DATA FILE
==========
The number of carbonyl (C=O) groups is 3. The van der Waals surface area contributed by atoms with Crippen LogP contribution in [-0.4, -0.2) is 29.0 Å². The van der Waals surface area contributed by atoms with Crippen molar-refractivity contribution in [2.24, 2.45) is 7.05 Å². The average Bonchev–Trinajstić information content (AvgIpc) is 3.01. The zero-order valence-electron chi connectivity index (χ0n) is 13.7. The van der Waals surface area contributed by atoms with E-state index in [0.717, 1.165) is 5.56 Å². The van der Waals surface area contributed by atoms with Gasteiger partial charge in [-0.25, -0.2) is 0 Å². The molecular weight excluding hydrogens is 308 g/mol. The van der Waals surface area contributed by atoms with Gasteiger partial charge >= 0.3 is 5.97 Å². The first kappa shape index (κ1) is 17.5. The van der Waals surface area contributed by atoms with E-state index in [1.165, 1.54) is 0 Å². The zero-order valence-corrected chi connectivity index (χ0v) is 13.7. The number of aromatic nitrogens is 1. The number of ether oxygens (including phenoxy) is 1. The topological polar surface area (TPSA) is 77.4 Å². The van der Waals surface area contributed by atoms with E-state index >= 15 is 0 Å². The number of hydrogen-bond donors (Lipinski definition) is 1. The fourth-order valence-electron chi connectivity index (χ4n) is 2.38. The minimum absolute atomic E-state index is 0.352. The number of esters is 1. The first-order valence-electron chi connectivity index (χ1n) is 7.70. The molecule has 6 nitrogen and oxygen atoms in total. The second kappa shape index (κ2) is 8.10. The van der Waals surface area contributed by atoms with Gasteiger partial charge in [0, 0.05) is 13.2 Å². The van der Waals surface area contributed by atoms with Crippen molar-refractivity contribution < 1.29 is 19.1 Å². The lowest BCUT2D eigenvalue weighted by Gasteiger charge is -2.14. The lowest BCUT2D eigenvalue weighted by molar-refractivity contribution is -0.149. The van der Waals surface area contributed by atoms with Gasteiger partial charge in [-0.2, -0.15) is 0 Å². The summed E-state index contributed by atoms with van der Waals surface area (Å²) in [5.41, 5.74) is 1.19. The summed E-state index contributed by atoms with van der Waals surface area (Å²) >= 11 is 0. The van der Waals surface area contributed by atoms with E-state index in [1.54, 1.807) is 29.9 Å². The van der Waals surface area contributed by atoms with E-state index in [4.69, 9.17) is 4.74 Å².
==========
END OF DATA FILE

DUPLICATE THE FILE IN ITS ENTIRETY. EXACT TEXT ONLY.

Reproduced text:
The number of carbonyl (C=O) groups is 3. The van der Waals surface area contributed by atoms with Crippen LogP contribution in [-0.4, -0.2) is 29.0 Å². The van der Waals surface area contributed by atoms with Crippen molar-refractivity contribution in [2.24, 2.45) is 7.05 Å². The average Bonchev–Trinajstić information content (AvgIpc) is 3.01. The zero-order valence-electron chi connectivity index (χ0n) is 13.7. The van der Waals surface area contributed by atoms with E-state index in [0.717, 1.165) is 5.56 Å². The van der Waals surface area contributed by atoms with Gasteiger partial charge in [-0.25, -0.2) is 0 Å². The molecular weight excluding hydrogens is 308 g/mol. The van der Waals surface area contributed by atoms with Gasteiger partial charge >= 0.3 is 5.97 Å². The first kappa shape index (κ1) is 17.5. The van der Waals surface area contributed by atoms with E-state index in [1.165, 1.54) is 0 Å². The zero-order valence-corrected chi connectivity index (χ0v) is 13.7. The number of aromatic nitrogens is 1. The number of ether oxygens (including phenoxy) is 1. The topological polar surface area (TPSA) is 77.4 Å². The van der Waals surface area contributed by atoms with E-state index >= 15 is 0 Å². The number of hydrogen-bond donors (Lipinski definition) is 1. The fourth-order valence-electron chi connectivity index (χ4n) is 2.38. The minimum absolute atomic E-state index is 0.352. The number of esters is 1. The first-order valence-electron chi connectivity index (χ1n) is 7.70. The molecule has 6 nitrogen and oxygen atoms in total. The second kappa shape index (κ2) is 8.10. The van der Waals surface area contributed by atoms with Gasteiger partial charge in [0, 0.05) is 13.2 Å². The van der Waals surface area contributed by atoms with Crippen molar-refractivity contribution < 1.29 is 19.1 Å². The lowest BCUT2D eigenvalue weighted by Gasteiger charge is -2.14. The lowest BCUT2D eigenvalue weighted by molar-refractivity contribution is -0.149. The van der Waals surface area contributed by atoms with Gasteiger partial charge in [-0.2, -0.15) is 0 Å². The summed E-state index contributed by atoms with van der Waals surface area (Å²) in [5.41, 5.74) is 1.19. The summed E-state index contributed by atoms with van der Waals surface area (Å²) >= 11 is 0. The van der Waals surface area contributed by atoms with E-state index in [1.54, 1.807) is 29.9 Å². The van der Waals surface area contributed by atoms with E-state index in [4.69, 9.17) is 4.74 Å².